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PHANTOM THREAD Couldn’t Be More Prestige-y

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PHANTOM THREAD

(Dir. Paul Thomas Anderson, 2017)
You can’t get more of a high-faluting prestige picture than Paul Thomas Anderson’s eighth film, PHANTOM THREAD. Sure, THE POST comes close as it had a roster of Oscar winners both in front and behind the camera, but PHANTOM THREAD boasts what’s billed as “the final performance of Daniel Day-Lewis.”

Earlier this week, Day-Lewis earned his sixth Academy Award nomination (he’s won three times) for Best Lead Actor, while the film got nods for Anderson for Best Director (his second for direction; he’s also been nominated for Screenplay four times, but hasn’t won for either category), Lesley Manville for Best Supporting Actress for, Jonny Greenwood for Score, Mark Bridges for Costume Design, and, the big one, Best Picture.


By contrast THE POST only got two noms, but, despite one being Best Picture, and the other being Meryl Streep for Best Lead Actress, they seem pretty obligatory.

But enough about how much this movie out-prestiges that movie, let’s get to what it’s about. PHANTOM THREAD is a pristine period piece set in high society London in the ‘50s about the romance, or lack thereof, between Day-Lewis as a control freak dressmaker named Reynolds Woodcock, and a much younger woman, a waitress named Alma Elson played by Vicky Krieps.

Reynolds and Alma spend their somewhat timid courtship with him taking her measurements for elaborate dresses, under the watchful eye of his sister Cyril (Manville).

Alma nervously tries to please Reynolds, but she has to walk on eggshells around his creative process. In one instance, she brings him tea when he’s working, and she gets scolded. Alma quickly leaves, as Reynold angrily admonishes, “Yes, you can take the tea out but the interruption is staying right here with me!”


So the relationship between Day-Lewis’ Reynolds and Krieps’ Alma is a prickly one – I mean, he gets mad if she butters her toast too loud at breakfast – and it goes in a disturbing direction when Alma starts to mix poisonous mushrooms into his food.

Baring thematic similarities to such subtle old timey dark thriller romances like George Cukor’s REBECCA, and Alfred Hitchcock’s REBECCA and MARNIE, PHANTOM THREAD is a spare, elegant and somewhat odd experience. I admired it, but didn’t feel much of an emotional connection to it. The acting by Day-Lewis is impeccable, as is Kriep’s, who should’ve been nominated as she holds her own with the acting legend lead, but this look into these sad peoples’ lives fell short of being illuminating for me.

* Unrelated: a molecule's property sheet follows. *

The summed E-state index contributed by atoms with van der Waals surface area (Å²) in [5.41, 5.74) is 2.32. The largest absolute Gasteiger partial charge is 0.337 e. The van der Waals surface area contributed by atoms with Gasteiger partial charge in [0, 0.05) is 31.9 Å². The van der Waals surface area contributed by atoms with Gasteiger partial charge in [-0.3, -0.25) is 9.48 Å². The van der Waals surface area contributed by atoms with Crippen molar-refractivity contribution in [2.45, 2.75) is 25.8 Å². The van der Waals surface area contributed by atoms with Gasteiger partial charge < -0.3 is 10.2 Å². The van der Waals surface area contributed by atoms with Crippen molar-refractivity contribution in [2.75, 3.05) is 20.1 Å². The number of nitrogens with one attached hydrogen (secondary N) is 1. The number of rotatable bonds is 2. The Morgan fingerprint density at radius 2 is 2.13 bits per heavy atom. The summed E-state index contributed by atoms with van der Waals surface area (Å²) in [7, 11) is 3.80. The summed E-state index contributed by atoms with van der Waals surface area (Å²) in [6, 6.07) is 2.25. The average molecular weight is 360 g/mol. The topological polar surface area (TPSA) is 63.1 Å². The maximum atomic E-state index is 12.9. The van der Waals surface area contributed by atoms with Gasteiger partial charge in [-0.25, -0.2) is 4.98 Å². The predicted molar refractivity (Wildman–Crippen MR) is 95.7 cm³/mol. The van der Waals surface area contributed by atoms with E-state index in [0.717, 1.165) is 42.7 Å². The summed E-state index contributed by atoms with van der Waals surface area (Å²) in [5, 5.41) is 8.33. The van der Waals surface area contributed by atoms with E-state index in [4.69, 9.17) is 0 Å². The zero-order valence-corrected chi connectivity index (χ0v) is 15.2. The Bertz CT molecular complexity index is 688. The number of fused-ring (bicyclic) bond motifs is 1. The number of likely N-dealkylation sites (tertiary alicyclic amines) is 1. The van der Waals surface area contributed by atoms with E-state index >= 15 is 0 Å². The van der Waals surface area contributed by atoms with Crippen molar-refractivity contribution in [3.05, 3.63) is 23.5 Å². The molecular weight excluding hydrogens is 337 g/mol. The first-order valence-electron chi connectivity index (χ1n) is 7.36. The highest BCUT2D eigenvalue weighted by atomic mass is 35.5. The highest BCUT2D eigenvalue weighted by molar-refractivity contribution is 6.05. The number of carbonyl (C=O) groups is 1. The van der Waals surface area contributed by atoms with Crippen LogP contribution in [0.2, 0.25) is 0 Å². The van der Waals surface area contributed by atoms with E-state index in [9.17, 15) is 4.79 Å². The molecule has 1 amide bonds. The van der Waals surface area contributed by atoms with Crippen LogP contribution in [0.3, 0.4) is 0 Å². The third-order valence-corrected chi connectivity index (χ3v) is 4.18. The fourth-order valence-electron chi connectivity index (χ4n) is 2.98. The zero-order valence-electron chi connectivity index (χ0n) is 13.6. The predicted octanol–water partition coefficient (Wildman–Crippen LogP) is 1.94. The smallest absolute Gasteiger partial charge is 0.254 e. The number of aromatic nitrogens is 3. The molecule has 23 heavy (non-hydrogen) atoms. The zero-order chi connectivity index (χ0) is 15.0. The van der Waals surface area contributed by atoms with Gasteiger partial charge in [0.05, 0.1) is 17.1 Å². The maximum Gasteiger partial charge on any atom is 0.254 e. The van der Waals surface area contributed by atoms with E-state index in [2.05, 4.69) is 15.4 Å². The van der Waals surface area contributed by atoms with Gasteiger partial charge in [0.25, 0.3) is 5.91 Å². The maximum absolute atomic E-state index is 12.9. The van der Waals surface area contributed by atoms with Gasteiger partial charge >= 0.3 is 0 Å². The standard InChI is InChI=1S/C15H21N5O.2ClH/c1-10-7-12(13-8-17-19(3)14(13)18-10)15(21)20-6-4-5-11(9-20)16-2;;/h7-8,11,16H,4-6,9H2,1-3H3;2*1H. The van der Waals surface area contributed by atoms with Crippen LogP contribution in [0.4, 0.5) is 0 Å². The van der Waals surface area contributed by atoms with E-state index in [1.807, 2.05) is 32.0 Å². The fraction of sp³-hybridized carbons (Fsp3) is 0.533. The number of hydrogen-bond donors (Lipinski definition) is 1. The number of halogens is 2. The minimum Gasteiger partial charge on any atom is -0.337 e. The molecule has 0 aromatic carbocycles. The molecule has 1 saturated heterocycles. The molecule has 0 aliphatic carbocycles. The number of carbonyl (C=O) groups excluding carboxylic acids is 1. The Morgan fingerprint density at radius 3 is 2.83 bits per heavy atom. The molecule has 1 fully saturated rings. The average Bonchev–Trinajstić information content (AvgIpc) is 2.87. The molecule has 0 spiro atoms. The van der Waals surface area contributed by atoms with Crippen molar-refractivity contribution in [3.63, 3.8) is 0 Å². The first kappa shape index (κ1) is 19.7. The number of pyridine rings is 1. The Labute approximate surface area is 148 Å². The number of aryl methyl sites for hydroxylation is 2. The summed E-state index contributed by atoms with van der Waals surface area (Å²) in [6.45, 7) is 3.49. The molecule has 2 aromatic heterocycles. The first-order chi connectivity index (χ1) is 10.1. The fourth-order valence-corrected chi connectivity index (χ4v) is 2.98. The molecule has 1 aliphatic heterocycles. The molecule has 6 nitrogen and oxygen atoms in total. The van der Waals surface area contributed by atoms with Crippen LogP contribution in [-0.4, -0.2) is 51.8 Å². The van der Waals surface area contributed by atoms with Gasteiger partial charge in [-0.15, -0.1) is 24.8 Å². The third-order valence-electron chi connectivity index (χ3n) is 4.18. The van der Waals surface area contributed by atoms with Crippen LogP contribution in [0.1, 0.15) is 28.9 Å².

Perhaps I haven’t fully processed it yet. Anderson is one of my favorite filmmakers, and I know there are layers to his work that can take a bit to seep in like in his first collaboration with Day-Lewis, the stellar THERE WILL BE BLOOD (it took a second viewing of that to fully appreciate it), and his last film, INHERENT VICE (the same), so I’d be up for seeing it again.

One takeaway I can relay is that PHANTOM THREAD is a very white movie. And that’s not because it doesn’t have a black character in it (though that is a factor). It’s bathed in hazy white lighting, has many white dresses on display, there are walls of bricks painted white, and many big white spaces dominate the screen. Anderson, who did his own cinematography, has fashioned a beautiful looking picture immaculate frame by immaculate frame – a very white, clean, and, yes, very prestige-y picture.


As for its Oscar chances, I’m not thinking Day-Lewis is going to win a fourth Oscar here (I think it’s Gary Oldman’s year), but if he does I won’t protest because his portrayal is definitely up there with the other roles he’s won Oscars for (again, three!). 

Otherwise, I doubt this will get the big one – Best Picture, and, right now, I’m not feeling Best Director, nor Best Supporting Actress (though Manville puts in a sharp performance). The piano-driven score, by frequent Anderson collaborator, Radiohead’s Jonny Greenwood, has a better chance, but when it comes to Best Costume Design, I’m betting Mark Bridges will be hard to beat.

More later…